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Shop Grant Blvd and support McGlonn’s goals: to create beautiful clothing entirely from thrift store garments, in the spirit of sustainability; to work with re-entry-focused organizations to train and hire people who’d come through the prison system; and, for each product purchased, to donate a book to Books Through Bars, and support other community initiatives as well.

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Sustainable Philly fashion

Check out the responsibly produced and totally gorgeous collections at Alice Alexander. (During the pandemic, you can still shop online, but the company says it’ll take about four weeks to get that order to your door.)

Shop Paratodo, a casual menswear clothing brand that is locally-made and  donates 25 percent of its proceeds to a local or national nonprofit.

You can also shop at Curve Conscious; the store is closed during COVID-19, but you can shop through their Facebook and Instagram.

Become a Wearwell member and get responsibly sourced clothing delivered to you.

Business for Good: Grant Blvd.

The fashion company, founded by a high school teacher, doesn’t just make clothes. It models the way forward

The fashion company, founded by a high school teacher, doesn’t just make clothes. It models the way forward

In a moment that demands radical change, business leaders would be wise to turn their attention to Kimberly McGlonn, PhD, and the work she’s doing at her local fashion business, Grant Blvd.

A high school teacher for nearly two decades and a Montgomery County councilperson, too, McGlonn had a deep awakening about our criminal justice system in 2016, when she began volunteering at Books Through Bars, the West Philly nonprofit that for more than 30 years has been sending reading materials to people in prison.

Do SomethingHaving grown up in Milwaukee’s mostly black, mostly impoverished north side, McGlonn was raised by parents who set an example of community activism: Her father, who grew his own food, was committed to bringing produce to food deserts. Her mother volunteered on weekends at the local correctional facility.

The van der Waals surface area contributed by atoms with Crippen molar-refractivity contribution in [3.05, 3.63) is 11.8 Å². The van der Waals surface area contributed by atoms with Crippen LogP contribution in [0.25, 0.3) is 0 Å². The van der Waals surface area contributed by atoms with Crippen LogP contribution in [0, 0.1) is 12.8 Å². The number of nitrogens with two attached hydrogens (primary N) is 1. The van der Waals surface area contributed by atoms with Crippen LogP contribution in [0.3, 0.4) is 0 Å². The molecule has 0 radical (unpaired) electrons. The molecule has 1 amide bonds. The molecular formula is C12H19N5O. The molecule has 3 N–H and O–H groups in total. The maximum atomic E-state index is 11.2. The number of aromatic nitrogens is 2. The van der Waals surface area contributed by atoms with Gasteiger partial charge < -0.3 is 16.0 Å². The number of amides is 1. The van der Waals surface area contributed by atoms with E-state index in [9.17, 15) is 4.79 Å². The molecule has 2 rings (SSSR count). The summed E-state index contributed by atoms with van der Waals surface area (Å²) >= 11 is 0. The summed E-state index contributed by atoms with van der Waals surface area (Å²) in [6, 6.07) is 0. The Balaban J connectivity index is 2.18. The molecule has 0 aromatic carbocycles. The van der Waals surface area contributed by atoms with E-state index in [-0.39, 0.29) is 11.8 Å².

Through her work at Books Through Bars and, increasingly, other local organizations working in re-entry, she began to understand the barriers to meaningful employment for the 95 percent of inmates who leave prisons.

It set off bells.

“I thought, If I can see this, then why am I not supposed to be the one trying to solve this?” she says. “It was just that simple: This is what I’m seeing, and it’s unacceptable. I knew I needed to do something.”

As satisfied as McGlonn was with the work she was doing teaching literature with a focus on colonialism and marginalization in her suburban classroom, she felt a call to do something more.

“I wanted to show up in a different way.”

She had grown up in thrift stores, and has always loved vintage finds as well as fabrics and textures; she decided fashion could be her path. “I wanted to do something in fashion that would create jobs that could really be an antidote to all of this systemically poisonous toxicity,” she says. She took sewing classes at The Sewing Room in Jenkintown, and classes on the business of fashion at MADE Institute.

And in 2017, using her savings from her teaching salary and crowdfunding among family, friends and colleagues, she launched Grant Blvd, named for the street on which she grew up, with multifaceted goals: to create beautiful clothing entirely from thrift store garments, in the spirit of sustainability; to work with re-entry-focused organizations to train and hire people who’d come through the prison system; and, for each product purchased, to donate a book to Books Through Bars, and support other community initiatives as well.

“I thought, If I can see this, then why am I not supposed to be the one trying to solve this?” McGlonn says. “It was just that simple: This is what I’m seeing, and it’s unacceptable. I knew I needed to do something.”

Since launching in 2017, Grant Blvd has rolled out five collections of items ranging from chic menswear-inspired blouses to culottes made from thrifted denim and sheer curtain panels, to screen-printed tees with phrases like “End Cash Bail” and “Mad Sustainable.”

Each item in the collection has the kind of femininity and edge that makes it easy to envision the characters on HBO’s Insecure rocking every single piece. (Hear that, Issa Rae? Let’s get some Philly Magic on season five!)

Year-over-year revenue growth has exceeded 50 percent, and the company is poised to continue that growth. “Remarkably, during the pandemic we’ve been able to grow our team and have had to, to meet a growing demand,” McGlonn says.

A model sports a tee shirt from Grant Blvd that reads "End Cash Bail"
Photo courtesy Grant Blvd / Instagram